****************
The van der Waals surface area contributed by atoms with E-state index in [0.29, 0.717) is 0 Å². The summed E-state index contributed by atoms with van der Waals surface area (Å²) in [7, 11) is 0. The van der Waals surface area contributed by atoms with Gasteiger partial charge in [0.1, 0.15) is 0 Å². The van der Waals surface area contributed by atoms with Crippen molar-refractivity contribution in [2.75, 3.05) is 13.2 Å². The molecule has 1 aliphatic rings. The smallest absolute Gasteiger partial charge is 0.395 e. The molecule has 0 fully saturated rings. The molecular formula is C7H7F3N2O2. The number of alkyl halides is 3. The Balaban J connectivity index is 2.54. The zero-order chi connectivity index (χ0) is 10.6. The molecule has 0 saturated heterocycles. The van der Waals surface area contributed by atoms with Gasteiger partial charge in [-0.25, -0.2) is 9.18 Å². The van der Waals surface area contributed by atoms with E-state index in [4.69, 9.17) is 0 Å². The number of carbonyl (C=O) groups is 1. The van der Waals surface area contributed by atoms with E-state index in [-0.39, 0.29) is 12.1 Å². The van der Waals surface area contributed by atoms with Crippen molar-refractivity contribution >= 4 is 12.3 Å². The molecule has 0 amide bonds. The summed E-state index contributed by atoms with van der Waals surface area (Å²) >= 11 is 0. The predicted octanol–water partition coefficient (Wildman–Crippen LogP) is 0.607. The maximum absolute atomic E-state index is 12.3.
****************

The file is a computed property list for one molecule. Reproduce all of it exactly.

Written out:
The van der Waals surface area contributed by atoms with E-state index in [0.29, 0.717) is 0 Å². The summed E-state index contributed by atoms with van der Waals surface area (Å²) in [7, 11) is 0. The van der Waals surface area contributed by atoms with Gasteiger partial charge in [0.1, 0.15) is 0 Å². The van der Waals surface area contributed by atoms with Crippen molar-refractivity contribution in [2.75, 3.05) is 13.2 Å². The molecule has 1 aliphatic rings. The smallest absolute Gasteiger partial charge is 0.395 e. The molecule has 0 fully saturated rings. The molecular formula is C7H7F3N2O2. The number of alkyl halides is 3. The Balaban J connectivity index is 2.54. The zero-order chi connectivity index (χ0) is 10.6. The molecule has 0 saturated heterocycles. The van der Waals surface area contributed by atoms with Gasteiger partial charge in [-0.25, -0.2) is 9.18 Å². The van der Waals surface area contributed by atoms with E-state index in [4.69, 9.17) is 0 Å². The number of carbonyl (C=O) groups is 1. The van der Waals surface area contributed by atoms with E-state index in [-0.39, 0.29) is 12.1 Å². The van der Waals surface area contributed by atoms with Crippen molar-refractivity contribution >= 4 is 12.3 Å². The molecule has 0 amide bonds. The summed E-state index contributed by atoms with van der Waals surface area (Å²) >= 11 is 0. The predicted octanol–water partition coefficient (Wildman–Crippen LogP) is 0.607. The maximum absolute atomic E-state index is 12.3.